Photo: Gary Roberts
After 21 seasons playing in the NHL, Stanley Cup winner Gary Roberts, 46, understands the benefits that come with a healthy lifestyle. In 2011, the busy father of three opened the Gary Roberts High Performance Centre in North York, Ont. in an attempt to mentally and physically prepare young hockey players for a potential career in the big leagues. However, it’s in the field of nutrition where Roberts truly excels at educating kids — and their parents — on how to make the necessary changes that will lead to a healthier lifestyle. We chatted with the former hockey pro about energizing kids and creating positive environments in which they can excel.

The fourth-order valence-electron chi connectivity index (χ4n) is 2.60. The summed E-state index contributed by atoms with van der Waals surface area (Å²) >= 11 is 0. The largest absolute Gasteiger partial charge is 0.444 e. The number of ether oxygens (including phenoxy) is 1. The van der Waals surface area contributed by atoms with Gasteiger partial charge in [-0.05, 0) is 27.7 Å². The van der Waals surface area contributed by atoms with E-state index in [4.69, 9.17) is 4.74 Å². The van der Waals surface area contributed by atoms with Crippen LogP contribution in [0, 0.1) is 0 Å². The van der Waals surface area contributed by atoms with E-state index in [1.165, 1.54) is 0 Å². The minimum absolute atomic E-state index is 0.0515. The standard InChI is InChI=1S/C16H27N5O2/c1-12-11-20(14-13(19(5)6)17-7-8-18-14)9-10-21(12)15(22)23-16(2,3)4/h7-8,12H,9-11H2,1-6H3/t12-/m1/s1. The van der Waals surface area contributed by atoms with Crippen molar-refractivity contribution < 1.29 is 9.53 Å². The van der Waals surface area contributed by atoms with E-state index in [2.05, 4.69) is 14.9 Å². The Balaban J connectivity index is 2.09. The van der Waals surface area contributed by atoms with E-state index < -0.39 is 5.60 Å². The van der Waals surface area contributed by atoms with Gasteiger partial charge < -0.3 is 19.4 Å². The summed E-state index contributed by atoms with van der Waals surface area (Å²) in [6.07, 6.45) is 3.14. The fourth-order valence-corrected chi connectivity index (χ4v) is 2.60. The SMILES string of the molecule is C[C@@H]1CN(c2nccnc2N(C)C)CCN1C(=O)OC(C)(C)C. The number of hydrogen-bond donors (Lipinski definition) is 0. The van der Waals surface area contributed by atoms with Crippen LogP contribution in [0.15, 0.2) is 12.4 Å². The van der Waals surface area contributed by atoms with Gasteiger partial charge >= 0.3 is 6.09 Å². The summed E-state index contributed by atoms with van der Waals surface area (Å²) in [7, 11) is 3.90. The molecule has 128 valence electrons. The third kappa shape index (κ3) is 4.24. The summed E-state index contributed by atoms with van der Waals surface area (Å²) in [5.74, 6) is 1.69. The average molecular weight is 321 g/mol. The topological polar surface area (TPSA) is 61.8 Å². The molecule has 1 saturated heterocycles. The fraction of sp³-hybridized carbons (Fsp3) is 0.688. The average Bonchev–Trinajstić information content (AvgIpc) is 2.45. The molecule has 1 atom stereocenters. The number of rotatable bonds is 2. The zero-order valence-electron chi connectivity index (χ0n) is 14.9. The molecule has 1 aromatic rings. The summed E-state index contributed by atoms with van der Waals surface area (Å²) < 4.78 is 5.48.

Why did you decide to focus your energy on fitness and nutrition when you retired?
At 30 years old I had to (temporarily) retire for 18 months (due to a neck injury) and it was the nutrition and fitness changes in my routine afterward that helped give me the structure to play the game the way I needed to play in order to be successful. So, by using nutrition and training to revamp myself, I was able to play (in the NHL) for another 13 years. I believe the change of lifestyle gave me that chance and now I have the opportunity to pass that on to young players and hopefully help them avoid the same challenges that I had.
What makes what you offer so unique from other health and fitness coaches?
I think the thing that I can offer players is my personal experience going through the ups and downs of a 20-year NHL career. I look at myself as more of a lifestyle coach.